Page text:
Last-Minute Venue Change for Fort Greene/Clinton Hill Bike-Share Meeting

This just in: Council Member Tish James has moved the location of tonight’s neighborhood forum about bike-share. The meeting starts at 6:30 and the new location is: Sacred Heart Church, 30 Clermont Avenue between Flushing and Park.

  • Ben Kintisch

    Is there a bike share station in front of the church? Just kidding.

  • moocow

    On the other side of the BQE, just up the hill!

  • Ben Kintisch

    nice moocow.

  • Ben Kintisch

    Are cows allowed to use bikeshare too? Answer: as long as they are over 16 and have a credit card!

  • Bronxite

    How did it go?

  • I went to this thing. It was like being at one of those Health Care Town Halls from middle America with all the low-information “Tea Party” voters screaming at anyone trying to talk truth to crazy.

    i.e. “I look out the window everyday and I’ve never seen a single person using it!” or “Why are there all of these stations within just a few blocks of each other?! Why aren’t they all under the BQE?!”

    There were plenty of enlightened people there as well, but they were weighted towards the back of the line, so all the angry shouting mouth-breathers got to speak first when all the cameras were rolling. Sigh.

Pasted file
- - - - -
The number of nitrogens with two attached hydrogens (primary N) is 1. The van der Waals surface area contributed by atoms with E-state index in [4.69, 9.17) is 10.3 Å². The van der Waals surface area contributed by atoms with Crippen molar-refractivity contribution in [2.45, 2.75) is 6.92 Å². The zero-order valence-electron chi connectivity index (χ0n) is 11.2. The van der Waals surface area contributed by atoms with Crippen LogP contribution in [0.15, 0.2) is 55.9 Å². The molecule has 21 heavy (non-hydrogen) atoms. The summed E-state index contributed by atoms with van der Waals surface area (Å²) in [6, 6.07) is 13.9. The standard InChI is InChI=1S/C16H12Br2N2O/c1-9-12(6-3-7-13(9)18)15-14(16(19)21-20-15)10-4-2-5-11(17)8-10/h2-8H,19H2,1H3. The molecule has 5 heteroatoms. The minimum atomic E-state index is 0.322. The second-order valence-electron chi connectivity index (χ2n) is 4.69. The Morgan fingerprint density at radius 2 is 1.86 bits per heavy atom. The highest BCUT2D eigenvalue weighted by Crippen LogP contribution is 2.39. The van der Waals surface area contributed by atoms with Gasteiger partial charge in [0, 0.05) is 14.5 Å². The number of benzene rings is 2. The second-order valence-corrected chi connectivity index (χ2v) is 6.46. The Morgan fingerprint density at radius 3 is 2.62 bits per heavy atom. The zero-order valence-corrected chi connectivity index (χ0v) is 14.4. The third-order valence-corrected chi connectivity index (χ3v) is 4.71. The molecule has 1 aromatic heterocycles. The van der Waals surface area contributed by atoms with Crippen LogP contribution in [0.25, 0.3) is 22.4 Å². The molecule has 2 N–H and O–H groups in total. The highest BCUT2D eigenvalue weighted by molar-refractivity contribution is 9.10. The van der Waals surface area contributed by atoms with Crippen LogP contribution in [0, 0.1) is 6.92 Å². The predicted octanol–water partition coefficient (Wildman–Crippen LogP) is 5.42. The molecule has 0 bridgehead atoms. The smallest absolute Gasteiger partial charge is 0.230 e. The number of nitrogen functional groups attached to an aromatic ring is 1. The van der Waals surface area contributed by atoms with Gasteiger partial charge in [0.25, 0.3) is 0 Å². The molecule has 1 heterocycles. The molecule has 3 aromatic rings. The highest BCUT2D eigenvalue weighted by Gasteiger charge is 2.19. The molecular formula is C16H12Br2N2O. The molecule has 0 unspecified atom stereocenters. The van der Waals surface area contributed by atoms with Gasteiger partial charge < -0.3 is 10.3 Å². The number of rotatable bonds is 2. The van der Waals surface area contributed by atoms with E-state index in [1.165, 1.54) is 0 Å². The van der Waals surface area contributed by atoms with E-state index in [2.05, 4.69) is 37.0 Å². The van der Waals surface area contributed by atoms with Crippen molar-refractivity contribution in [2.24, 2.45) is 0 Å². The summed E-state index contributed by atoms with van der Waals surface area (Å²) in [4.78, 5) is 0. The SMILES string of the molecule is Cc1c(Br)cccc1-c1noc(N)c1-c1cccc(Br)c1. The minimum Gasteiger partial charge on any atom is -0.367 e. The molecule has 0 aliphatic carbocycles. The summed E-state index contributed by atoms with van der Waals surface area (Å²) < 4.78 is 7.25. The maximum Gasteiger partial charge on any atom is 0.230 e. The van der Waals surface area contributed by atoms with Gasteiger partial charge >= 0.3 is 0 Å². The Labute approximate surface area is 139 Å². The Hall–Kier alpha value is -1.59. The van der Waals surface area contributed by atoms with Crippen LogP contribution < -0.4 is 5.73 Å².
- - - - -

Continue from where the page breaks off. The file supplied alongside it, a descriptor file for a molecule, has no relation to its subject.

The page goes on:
• Ben Kintisch

    Daniel, I’m glad you went. I sent an email directly to Tish James and she replied personally within minutes. She remains unwavering in her support of this positive new program in her district. I think she needs to hear from other supportive folks within her district and from other parts of Brooklyn. Tell her that it is a good development for Brooklyn, and, better still, that bike share in Ft. Greene makes you more likely to visit and spend money there.

  • moocow

    I personally loved the guy who was all mad that the racks don’t have any bikes in them. They aren’t even being used as promised!
    I felt pretty positive about the meeting right when it was done, probably because Tish James is a natural leader and I was very impressed with her.
    Then later, on the ride home, I got sad, frustrated and kept wondering what I had done with the previous 2.5 hours.

  • Jared Rodriguez

    This is why most people don’t attend community meetings (which is sad). They are overrun by whackjobs. Isn’t there a way to regulate this?

  • moocow

    Aren’t we all somebody else’s whackjob?

    I found people were rude, and misinformed (which was their fault) and just so freaking entitled to their free on street parking, I wasn’t sure why I was there. I support bikeshare, but the “where are we going to park for free” screamers, I am embarrassed they can’t see their selfishness, embarrassed they are whom I call fellow New Yorkers.

  • Anonymous

    At least they admit it’s really about parking and not about historical preservation.

    We just need to hold our ground until it’s implemented as I’m sure nearly all of these NIMBY’s will come around. Because honestly, it’s for their benefit and they will use it.

  • Cartola

    I went to this too – it was a bit crazy, (very Simpsons Town Hall) but as an avid commuter cyclist in FG for over 15 years, I think there were two takeaways: